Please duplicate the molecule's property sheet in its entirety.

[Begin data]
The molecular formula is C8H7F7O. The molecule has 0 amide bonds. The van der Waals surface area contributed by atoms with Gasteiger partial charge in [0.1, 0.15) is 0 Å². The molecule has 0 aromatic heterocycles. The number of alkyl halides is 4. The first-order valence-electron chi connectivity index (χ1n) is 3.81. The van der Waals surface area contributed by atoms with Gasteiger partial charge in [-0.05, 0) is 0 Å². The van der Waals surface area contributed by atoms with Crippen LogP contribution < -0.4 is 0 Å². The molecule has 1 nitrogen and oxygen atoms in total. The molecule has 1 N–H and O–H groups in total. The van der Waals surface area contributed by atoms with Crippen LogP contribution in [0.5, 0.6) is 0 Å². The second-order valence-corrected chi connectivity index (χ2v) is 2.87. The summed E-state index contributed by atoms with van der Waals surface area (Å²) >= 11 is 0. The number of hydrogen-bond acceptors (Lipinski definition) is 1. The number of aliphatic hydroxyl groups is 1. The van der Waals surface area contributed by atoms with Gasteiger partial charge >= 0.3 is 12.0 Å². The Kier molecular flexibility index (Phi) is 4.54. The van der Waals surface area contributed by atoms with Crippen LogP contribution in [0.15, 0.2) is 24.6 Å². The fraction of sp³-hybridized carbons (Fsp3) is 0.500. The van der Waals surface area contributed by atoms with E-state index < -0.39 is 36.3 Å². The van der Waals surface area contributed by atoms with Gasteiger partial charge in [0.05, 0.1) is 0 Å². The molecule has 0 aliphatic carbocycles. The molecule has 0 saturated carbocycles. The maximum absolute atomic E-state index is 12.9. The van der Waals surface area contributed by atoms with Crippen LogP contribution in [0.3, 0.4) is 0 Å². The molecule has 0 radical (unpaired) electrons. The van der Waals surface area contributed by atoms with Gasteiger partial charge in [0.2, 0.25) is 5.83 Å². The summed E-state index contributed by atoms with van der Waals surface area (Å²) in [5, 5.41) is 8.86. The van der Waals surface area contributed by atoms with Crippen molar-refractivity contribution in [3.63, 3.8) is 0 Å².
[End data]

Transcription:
The molecular formula is C8H7F7O. The molecule has 0 amide bonds. The van der Waals surface area contributed by atoms with Gasteiger partial charge in [0.1, 0.15) is 0 Å². The molecule has 0 aromatic heterocycles. The number of alkyl halides is 4. The first-order valence-electron chi connectivity index (χ1n) is 3.81. The van der Waals surface area contributed by atoms with Gasteiger partial charge in [-0.05, 0) is 0 Å². The van der Waals surface area contributed by atoms with Crippen LogP contribution < -0.4 is 0 Å². The molecule has 1 nitrogen and oxygen atoms in total. The molecule has 1 N–H and O–H groups in total. The van der Waals surface area contributed by atoms with Crippen LogP contribution in [0.5, 0.6) is 0 Å². The second-order valence-corrected chi connectivity index (χ2v) is 2.87. The summed E-state index contributed by atoms with van der Waals surface area (Å²) >= 11 is 0. The number of hydrogen-bond acceptors (Lipinski definition) is 1. The number of aliphatic hydroxyl groups is 1. The van der Waals surface area contributed by atoms with Gasteiger partial charge >= 0.3 is 12.0 Å². The Kier molecular flexibility index (Phi) is 4.54. The van der Waals surface area contributed by atoms with Crippen LogP contribution in [0.15, 0.2) is 24.6 Å². The fraction of sp³-hybridized carbons (Fsp3) is 0.500. The van der Waals surface area contributed by atoms with E-state index < -0.39 is 36.3 Å². The van der Waals surface area contributed by atoms with Gasteiger partial charge in [0.05, 0.1) is 0 Å². The molecule has 0 aliphatic carbocycles. The molecule has 0 saturated carbocycles. The maximum absolute atomic E-state index is 12.9. The van der Waals surface area contributed by atoms with Crippen LogP contribution in [0.3, 0.4) is 0 Å². The molecule has 0 radical (unpaired) electrons. The van der Waals surface area contributed by atoms with Gasteiger partial charge in [0.2, 0.25) is 5.83 Å². The summed E-state index contributed by atoms with van der Waals surface area (Å²) in [5, 5.41) is 8.86. The van der Waals surface area contributed by atoms with Crippen molar-refractivity contribution in [3.63, 3.8) is 0 Å².